All Right, Who’s Been Chewing On Sally Holmes?
Now that the snow has finally melted and left us for the season (please, please, please), I’ve had a chance to inspect the winter damage inflicted on the garden by the neighborhood rodents. My investigation reveals that, once again, rodent enemy #1 is none other than:
Yes, the cloyingly cute bunny rabbit, known to his criminal friends as Petey “the Gnasher” Cottontail. How appropriate for Easter! And what has Peter done that I should indict him so? Well, I would show you except that the victims are a young Black Chokeberry (Aronia melanocarpa) ‘Iroquois’ and a young witch hazel (Hamamelis virginiana), chewed down to within 3″ of the ground. Kind of hard to take a compelling photo of some 3″ sticks.
Petey also chewed on some dwarf grey dogwood (Cornus racemosa ‘Muskingam’), but the damage was not so extensive.
But how do I know that “the Gnasher” is guilty? Because his MO is unmistakable. I learned in my Plant Health class at the Chicago Botanic Garden that a rabbit’s bite is a sharp clean cut, like someone used a good pair of garden pruners.
In addition to rabbits, some violence against plants was committed by unknown assailants. Most disturbing is that someone has been gnawing on ‘Sally Holmes’, a favorite shrub rose. I put the evidence before you. (I also apologize for the quality of the photo, I took it with my phone – all the good pictures on this blog are taken by Judy). I’m guessing this was mice or voles, but I’m not sure.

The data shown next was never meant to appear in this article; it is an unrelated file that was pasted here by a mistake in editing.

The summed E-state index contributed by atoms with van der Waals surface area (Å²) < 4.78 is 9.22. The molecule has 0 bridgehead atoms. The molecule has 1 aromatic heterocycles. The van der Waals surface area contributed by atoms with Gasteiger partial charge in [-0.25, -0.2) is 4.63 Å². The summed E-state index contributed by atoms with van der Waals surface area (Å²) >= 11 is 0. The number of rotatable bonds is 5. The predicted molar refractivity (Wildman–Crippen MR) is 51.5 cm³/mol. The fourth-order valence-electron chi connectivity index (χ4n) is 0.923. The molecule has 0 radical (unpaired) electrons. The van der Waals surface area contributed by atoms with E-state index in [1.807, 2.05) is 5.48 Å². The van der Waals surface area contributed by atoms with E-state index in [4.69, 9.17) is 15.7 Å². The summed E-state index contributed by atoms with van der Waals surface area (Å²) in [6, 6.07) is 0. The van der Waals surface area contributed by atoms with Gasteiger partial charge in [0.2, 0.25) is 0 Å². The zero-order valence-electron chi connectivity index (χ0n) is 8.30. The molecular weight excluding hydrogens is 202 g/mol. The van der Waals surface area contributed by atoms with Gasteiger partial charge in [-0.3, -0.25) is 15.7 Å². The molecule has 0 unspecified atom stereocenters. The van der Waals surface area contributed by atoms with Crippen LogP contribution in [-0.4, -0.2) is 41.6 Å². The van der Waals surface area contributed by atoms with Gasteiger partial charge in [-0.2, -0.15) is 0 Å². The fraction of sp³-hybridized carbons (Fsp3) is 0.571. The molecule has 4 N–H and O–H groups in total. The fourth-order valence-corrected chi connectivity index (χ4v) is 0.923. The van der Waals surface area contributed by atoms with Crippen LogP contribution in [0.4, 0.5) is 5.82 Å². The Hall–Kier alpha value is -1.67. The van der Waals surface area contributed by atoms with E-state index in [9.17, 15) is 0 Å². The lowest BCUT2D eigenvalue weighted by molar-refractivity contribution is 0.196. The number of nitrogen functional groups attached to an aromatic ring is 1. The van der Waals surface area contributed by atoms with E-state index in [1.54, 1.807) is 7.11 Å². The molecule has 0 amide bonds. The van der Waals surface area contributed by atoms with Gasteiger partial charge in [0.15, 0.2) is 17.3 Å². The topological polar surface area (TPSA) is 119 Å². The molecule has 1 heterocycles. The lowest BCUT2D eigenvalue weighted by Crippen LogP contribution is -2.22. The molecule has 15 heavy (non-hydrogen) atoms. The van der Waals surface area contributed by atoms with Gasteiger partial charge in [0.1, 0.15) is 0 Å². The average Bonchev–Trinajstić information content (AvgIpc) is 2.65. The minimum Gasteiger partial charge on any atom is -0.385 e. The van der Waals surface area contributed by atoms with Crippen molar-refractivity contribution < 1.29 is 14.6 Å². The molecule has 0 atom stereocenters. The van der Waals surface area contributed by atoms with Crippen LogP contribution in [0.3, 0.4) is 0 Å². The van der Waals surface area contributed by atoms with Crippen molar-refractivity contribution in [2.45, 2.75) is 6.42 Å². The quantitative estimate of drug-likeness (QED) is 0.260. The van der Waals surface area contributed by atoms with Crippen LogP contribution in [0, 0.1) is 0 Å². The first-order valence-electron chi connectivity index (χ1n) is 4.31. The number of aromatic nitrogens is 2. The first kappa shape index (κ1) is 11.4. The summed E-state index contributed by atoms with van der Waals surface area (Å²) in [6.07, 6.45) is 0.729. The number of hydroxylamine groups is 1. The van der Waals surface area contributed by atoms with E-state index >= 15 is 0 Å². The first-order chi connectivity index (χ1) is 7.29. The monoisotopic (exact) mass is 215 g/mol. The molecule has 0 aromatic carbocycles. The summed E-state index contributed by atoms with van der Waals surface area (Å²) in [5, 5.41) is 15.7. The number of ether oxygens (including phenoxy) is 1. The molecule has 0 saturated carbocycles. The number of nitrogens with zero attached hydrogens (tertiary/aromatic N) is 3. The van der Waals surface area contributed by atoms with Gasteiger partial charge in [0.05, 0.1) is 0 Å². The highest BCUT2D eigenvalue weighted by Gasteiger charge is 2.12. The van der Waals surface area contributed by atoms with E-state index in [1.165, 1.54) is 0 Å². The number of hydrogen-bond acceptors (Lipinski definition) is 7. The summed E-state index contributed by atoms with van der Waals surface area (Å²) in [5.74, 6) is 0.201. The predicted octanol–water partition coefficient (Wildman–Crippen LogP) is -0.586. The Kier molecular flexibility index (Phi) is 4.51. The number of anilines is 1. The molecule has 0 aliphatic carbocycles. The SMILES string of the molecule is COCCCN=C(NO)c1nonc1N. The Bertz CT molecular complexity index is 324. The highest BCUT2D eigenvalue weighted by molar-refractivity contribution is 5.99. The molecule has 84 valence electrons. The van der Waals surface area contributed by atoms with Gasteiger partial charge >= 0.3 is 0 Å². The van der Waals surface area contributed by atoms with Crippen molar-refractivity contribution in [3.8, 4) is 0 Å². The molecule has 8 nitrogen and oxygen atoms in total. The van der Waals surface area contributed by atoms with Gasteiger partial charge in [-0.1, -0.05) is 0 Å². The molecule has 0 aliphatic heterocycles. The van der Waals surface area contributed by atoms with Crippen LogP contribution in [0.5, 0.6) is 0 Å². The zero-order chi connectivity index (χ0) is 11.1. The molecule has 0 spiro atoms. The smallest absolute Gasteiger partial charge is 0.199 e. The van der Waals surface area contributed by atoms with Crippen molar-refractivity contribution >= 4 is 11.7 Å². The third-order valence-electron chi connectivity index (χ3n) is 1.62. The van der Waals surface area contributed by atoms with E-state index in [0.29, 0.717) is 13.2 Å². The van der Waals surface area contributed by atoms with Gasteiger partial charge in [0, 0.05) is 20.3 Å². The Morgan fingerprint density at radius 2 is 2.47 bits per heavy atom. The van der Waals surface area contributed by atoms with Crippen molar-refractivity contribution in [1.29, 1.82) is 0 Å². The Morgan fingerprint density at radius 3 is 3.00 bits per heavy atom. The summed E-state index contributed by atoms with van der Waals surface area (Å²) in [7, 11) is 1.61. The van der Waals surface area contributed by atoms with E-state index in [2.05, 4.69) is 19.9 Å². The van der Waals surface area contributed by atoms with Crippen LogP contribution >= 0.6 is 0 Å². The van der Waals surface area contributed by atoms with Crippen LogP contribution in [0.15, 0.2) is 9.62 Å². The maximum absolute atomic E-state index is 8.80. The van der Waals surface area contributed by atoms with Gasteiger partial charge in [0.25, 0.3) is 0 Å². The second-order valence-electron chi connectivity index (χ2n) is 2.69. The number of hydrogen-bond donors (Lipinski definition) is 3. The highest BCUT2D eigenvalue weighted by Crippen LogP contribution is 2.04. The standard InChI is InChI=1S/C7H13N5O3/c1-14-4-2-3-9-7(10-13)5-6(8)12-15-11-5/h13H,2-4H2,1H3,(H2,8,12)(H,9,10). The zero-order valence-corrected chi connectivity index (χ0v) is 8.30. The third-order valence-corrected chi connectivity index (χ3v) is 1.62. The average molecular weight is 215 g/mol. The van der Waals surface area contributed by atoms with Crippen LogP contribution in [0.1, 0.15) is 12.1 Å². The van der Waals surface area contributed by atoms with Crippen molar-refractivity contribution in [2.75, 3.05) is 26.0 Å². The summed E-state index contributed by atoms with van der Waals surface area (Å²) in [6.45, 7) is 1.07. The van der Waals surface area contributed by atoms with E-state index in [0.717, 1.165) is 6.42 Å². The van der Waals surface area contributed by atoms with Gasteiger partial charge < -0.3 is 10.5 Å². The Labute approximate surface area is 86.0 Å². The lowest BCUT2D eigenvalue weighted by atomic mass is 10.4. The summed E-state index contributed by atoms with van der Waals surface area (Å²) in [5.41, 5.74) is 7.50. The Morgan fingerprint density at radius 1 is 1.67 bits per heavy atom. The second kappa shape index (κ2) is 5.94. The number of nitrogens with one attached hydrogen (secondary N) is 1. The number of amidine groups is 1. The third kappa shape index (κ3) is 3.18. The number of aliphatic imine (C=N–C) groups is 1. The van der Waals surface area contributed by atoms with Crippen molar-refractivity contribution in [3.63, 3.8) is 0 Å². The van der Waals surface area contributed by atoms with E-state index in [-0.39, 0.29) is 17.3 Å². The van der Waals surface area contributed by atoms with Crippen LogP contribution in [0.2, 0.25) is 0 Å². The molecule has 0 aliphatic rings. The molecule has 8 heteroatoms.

And so you can understand why this upsets me, here is a picture of ‘Sally Holmes’ during happier days.
Hopefully she will make a full recovery.
Less upsetting but more mysterious is the damage to this shrub Honeysuckle (Lonicera tatarica). The surface of the stem has been almost shredded – you can see long woody shreds hanging from the stem.
At first I thought this looked like damage from young deer rubbing their antlers – but thankfully we have no deer in this area. I’ve also read that crows use shreds of grape bark to make nests, could something like that be happening? In any case, the more damage done the better. This Lonicera tatarica is an inherited plant and an invasive I’d love to remove. This could provide me with just the excuse I need, heh heh.
Fortunately, I did remember to protect most of my young shrubs with chicken wire over the winter, so the damage could have been much worse.
Have you had a chance to evaluate the winter rodent damage in your garden yet? Would you say it is felonious or just a misdemeanor?